** photo by IDF spokesperson’s unit משלחת צה״ל “ענפי זית” בטורקיה 🇹🇷🇮🇱

Parshat Beshalach: Engaging Women

How do we imbue our girls with a sense of confidence and self-worth? How do we teach the value of modesty (inward and outward) while encouraging young women to pursue their talents and dreams? How can women feel more connected to communal prayer? Miriam, in parshat Beshalach, provides a model. 

According to Rashi based on the Mekhilta, after the splitting of the sea, Moshe leads the men in singing “az yashir” and Miriam leads the women. Some commentaries understand this to mean that Miriam led the same “az yashir” for the women and the Torah just recorded a shortened version. However, the slight difference in language and other new elements suggests that Miriam’s song was unique and distinct.

First, Moshe says “I will sing (ashira) to God” and Miriam says “Sing (shiru) to God.” In addition to singing, Miriam took a tambourine in her hand and all the women came out after her “betupim u’vimcholot,” with tambourines and dances. Where did they get musical instruments in the middle of the desert? The midrash Mekhilta teaches that the women, while still in Egypt, believed deeply that God would redeem them, and therefore they prepared tambourines, anticipating that they would be celebrating miracles in future. The nation sang a song of gratitude, but the women added a unique element to the song – tupim u’vimcholot, a musical celebration reflecting deep faith. Miriam inspired the women of her generation to find their voices and express themselves in religious life. Following Miriam’s example, by creating opportunities for girls and women to express themselves, the whole Jewish people will be enriched. 

In biblical times, the women’s faith and gratitude were so great that they too wanted to express this in song. Today too, as girls and women are searching for more connection, this model of women alongside men, empowered yet distinctive, can be a source of inspiration in our communities. Shabbat Shalom – Karen Miller Jackson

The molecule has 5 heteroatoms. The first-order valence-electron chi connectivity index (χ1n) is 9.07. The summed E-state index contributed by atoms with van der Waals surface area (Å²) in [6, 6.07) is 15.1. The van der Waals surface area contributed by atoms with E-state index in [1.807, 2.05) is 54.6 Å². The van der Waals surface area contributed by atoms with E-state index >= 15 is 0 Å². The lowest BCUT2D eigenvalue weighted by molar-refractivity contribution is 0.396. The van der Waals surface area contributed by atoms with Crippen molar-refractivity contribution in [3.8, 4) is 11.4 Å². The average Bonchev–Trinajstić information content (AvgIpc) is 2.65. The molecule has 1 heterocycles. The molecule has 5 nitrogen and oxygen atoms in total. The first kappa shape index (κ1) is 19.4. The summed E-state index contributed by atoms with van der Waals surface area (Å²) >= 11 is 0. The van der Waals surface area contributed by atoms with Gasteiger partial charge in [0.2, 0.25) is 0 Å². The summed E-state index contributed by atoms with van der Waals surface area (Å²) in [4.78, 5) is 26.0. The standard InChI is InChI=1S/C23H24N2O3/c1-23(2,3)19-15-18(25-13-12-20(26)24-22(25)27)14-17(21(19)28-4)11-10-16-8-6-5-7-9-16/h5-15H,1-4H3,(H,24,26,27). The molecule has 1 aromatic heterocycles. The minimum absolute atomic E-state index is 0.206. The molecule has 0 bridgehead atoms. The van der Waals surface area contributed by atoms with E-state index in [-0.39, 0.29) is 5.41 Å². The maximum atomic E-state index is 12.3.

• image: The Songs of Joy, James Tissot c. 1896-1902,

Parshat Bo: Light at Night

Did the Exodus from Egypt take place during the day or night? Why is parshat Bo so ambiguous regarding the timing of this seminal event in the Torah? 

First, God promises to bring the plague against the first-born at around mid-night (“k’chatzot”) after which the people would leave Egypt. Then, God’s promise is fulfilled in the middle of the night (“b’chatzi halayla”). Pharaoh, in response to the suffering, commands Moshe to take the Israelites out in the night. However, Moshe had instructed the people not to leave their homes until the morning. It also states that God took them out of Egypt on “that very day,” understood by some commentaries to mean in full daylight. This tension in the verses – night or day – is also expressed in mishna Berakhot in discussing the mitzvah to remember yetziat mitzrayim. Rabbi Elazar ben Azarya teaches that while there is a clear biblical source to remember the Exodus during the day, he was unsure of the source for remembering it at night, until Ben Zoma enlightened him. Hence, the Talmud teaches, the third paragraph of Shema, “Vayomer,” is said at night as well as in the morning, since it contains within it remembrance of the Exodus.

Ramban resolves the ambiguity of the timing of the Exodus as follows: B’nei Yisrael left Egypt in the daytime, so all could see, but the process of geula began at night. Mid-night then is a turning point, when the seeds of potential for redemption begin. This association of mid-night as beginning of the redemption process is reinforced in the midrash about King David, who would learn Torah until mid-night (for protection) and from then on sing songs of praise to God. 

Recounting the Exodus – specifically in tefilla of day as well as night – testifies to the Jewish people’s ability to flourish through periods of light and endure throughout times of darkness. Shabbat Shalom – Karen Miller Jackson